O.S.D., or obsessive sharing disorder – that’s what author and coach Peggy Klaus calls people’s growing tendency to offer up too much personal information at work. In this past Sunday’s issue of The New York Times, she extrapolated that this over-sharing is likely an extension of online behavior or, alternatively, the need to connect in a disconnected world. Klaus points out: Since we spend so much time at work these days (likely as much if not more time than at home), it’s no wonder we look to forge close connections with co-workers — and that ultimately blurs the line between professional and personal boundaries.
So, is there a cure for this common ailment (particularly among the Gen Y set)? Yes!
In “Be Your Own Best Publicist,” we address the challenges of managing your personal brand both on- and off-line. So, here are some things to remember when considering whether to share or remain silent about your personal life:
- Who do you think you’re talking to? Just like our recent post about griping about past employers online — think about what the right forum is to share personal information, whatever it entails. Probably not a good move to share your personal issues with a boss or client, lest they think those distractions will hinder your ability to do the job. Even offering up those private thoughts or questionable choices to co-workers could significantly affect your trajectory at work, so consider your audience before plowing ahead. We recommend holding your tongue –and comments– until you’re outside the workplace (and with trusted friends or family), just to be safe.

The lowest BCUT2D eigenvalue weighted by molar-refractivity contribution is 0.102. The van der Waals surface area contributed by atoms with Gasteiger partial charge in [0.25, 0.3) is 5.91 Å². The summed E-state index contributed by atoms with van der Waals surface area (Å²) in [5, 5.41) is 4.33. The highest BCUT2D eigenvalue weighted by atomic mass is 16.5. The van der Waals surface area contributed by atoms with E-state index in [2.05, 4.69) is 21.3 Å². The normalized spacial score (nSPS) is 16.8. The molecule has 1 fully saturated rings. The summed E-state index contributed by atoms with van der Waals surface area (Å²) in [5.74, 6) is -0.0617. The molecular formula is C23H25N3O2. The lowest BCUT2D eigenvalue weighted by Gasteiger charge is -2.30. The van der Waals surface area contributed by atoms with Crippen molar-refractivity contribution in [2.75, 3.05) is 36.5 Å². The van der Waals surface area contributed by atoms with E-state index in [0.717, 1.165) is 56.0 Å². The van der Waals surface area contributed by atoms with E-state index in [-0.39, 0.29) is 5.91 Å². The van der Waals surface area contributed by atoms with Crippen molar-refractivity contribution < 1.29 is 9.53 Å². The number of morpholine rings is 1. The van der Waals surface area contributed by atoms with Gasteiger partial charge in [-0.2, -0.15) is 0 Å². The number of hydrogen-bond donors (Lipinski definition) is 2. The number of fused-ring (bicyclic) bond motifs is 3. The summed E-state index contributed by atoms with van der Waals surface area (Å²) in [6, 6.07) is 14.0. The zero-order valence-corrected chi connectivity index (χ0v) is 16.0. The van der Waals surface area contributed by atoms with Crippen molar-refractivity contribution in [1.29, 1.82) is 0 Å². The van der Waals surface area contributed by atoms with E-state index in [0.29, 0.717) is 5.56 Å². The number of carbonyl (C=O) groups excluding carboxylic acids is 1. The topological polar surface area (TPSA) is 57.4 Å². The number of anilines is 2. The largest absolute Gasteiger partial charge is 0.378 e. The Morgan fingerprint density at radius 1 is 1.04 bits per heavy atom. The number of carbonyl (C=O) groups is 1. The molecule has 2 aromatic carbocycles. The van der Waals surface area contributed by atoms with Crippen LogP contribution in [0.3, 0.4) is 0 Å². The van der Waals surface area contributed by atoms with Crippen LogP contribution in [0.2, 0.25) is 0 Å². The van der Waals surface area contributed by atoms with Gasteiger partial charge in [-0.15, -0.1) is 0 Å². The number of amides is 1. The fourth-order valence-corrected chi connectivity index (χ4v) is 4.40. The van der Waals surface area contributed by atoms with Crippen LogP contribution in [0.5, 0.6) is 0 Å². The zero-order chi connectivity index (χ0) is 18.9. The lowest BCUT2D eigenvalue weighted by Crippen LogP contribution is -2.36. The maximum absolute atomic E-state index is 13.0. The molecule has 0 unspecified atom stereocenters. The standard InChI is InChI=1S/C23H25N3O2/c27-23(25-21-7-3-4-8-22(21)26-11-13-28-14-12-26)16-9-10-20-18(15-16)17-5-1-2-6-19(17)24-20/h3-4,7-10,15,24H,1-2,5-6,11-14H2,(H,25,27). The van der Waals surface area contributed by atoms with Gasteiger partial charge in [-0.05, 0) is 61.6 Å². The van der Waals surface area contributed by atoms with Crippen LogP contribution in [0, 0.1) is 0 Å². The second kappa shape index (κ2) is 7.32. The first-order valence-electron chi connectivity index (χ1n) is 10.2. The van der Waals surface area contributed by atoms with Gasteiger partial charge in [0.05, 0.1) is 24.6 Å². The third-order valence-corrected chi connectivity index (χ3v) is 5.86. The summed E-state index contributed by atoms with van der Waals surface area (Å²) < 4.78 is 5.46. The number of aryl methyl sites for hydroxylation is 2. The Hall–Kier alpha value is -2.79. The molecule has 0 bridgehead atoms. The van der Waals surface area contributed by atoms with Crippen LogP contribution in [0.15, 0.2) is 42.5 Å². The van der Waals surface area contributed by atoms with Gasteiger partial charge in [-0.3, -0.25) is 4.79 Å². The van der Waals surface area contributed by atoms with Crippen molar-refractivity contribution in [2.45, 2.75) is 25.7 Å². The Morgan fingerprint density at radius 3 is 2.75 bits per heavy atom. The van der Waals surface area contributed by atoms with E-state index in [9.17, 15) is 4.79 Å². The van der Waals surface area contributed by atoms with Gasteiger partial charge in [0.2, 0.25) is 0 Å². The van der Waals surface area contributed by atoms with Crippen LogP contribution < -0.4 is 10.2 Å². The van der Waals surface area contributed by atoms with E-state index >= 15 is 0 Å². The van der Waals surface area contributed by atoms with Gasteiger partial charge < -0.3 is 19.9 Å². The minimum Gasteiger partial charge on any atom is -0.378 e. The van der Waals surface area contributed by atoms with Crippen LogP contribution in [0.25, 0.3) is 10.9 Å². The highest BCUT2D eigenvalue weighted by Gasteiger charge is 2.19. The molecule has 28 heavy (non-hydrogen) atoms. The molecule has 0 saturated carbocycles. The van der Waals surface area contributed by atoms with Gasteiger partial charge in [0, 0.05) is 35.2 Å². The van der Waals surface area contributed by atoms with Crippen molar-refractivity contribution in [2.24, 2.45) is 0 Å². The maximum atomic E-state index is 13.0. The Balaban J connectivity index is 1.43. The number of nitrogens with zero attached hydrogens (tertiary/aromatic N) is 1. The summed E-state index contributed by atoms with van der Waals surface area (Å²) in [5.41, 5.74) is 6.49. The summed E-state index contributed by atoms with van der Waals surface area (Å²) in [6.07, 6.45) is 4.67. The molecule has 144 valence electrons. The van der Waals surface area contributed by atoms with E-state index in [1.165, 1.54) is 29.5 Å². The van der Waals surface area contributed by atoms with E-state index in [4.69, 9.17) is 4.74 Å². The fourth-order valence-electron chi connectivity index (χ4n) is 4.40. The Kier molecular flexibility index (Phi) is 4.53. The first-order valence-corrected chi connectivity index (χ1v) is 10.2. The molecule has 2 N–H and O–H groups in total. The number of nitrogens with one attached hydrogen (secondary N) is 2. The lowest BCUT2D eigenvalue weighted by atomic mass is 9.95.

- Will it help or hinder? Remember that nowadays, in particular, everything you say or post can and will be used “against” you. Whenever we are communicating with a client or a media person, we consider the impact of our words because once a statement or sentiment is out there, it’s impossible to take back (ahem, Congressman Akin!). Ever try to hit the recall button on a email? Exactly. Consider your words carefully in advance. Ask yourself: Will what I say move the situation forward? How will it color the way my conversation partner perceives me?
- When in doubt, leave it out. Wondering whether you should share the story about your crazy weekend in the Hamptons or perhaps some details about a love affair gone wrong? Less is more — particularly in the workplace. Editing yourself can be the hardest, yet most valuable skill you can learn whatever your career. We all need to hit the pause button once and a while. Consider your goals and key messages before blurting any old thing out. General rule of thumb: When in doubt — you got it — LEAVE IT OUT.